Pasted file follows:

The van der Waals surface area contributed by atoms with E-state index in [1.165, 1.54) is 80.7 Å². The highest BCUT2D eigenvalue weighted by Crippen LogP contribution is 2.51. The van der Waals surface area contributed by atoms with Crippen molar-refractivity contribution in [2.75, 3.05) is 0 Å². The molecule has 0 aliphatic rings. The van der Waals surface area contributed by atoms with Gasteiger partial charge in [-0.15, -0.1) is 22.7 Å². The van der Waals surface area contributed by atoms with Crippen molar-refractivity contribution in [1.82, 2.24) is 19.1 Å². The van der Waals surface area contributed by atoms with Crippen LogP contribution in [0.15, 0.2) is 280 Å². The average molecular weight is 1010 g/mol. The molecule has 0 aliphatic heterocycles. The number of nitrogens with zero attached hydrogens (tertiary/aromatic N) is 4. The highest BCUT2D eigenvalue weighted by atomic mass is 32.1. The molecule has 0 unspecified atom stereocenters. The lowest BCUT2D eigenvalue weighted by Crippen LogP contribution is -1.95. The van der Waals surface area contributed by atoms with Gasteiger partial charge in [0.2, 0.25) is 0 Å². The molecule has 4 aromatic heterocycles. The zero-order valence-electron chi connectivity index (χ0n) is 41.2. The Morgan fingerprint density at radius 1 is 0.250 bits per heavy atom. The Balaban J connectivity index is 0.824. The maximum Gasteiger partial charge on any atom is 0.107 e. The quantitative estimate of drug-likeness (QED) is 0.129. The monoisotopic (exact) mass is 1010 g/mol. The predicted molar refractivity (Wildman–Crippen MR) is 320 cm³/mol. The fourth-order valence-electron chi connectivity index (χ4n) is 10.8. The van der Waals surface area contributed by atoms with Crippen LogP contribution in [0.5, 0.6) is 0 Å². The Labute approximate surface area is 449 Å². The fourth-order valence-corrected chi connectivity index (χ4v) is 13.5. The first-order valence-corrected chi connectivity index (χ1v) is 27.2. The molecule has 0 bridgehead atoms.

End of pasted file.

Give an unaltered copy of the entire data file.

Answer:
The van der Waals surface area contributed by atoms with E-state index in [1.165, 1.54) is 80.7 Å². The highest BCUT2D eigenvalue weighted by Crippen LogP contribution is 2.51. The van der Waals surface area contributed by atoms with Crippen molar-refractivity contribution in [2.75, 3.05) is 0 Å². The molecule has 0 aliphatic rings. The van der Waals surface area contributed by atoms with Gasteiger partial charge in [-0.15, -0.1) is 22.7 Å². The van der Waals surface area contributed by atoms with Crippen molar-refractivity contribution in [1.82, 2.24) is 19.1 Å². The van der Waals surface area contributed by atoms with Crippen LogP contribution in [0.15, 0.2) is 280 Å². The average molecular weight is 1010 g/mol. The molecule has 0 aliphatic heterocycles. The number of nitrogens with zero attached hydrogens (tertiary/aromatic N) is 4. The highest BCUT2D eigenvalue weighted by atomic mass is 32.1. The molecule has 0 unspecified atom stereocenters. The lowest BCUT2D eigenvalue weighted by Crippen LogP contribution is -1.95. The van der Waals surface area contributed by atoms with Gasteiger partial charge in [0.2, 0.25) is 0 Å². The molecule has 4 aromatic heterocycles. The zero-order valence-electron chi connectivity index (χ0n) is 41.2. The Morgan fingerprint density at radius 1 is 0.250 bits per heavy atom. The Balaban J connectivity index is 0.824. The maximum Gasteiger partial charge on any atom is 0.107 e. The quantitative estimate of drug-likeness (QED) is 0.129. The monoisotopic (exact) mass is 1010 g/mol. The predicted molar refractivity (Wildman–Crippen MR) is 320 cm³/mol. The fourth-order valence-electron chi connectivity index (χ4n) is 10.8. The van der Waals surface area contributed by atoms with Crippen LogP contribution in [0.5, 0.6) is 0 Å². The Labute approximate surface area is 449 Å². The fourth-order valence-corrected chi connectivity index (χ4v) is 13.5. The first-order valence-corrected chi connectivity index (χ1v) is 27.2. The molecule has 0 bridgehead atoms.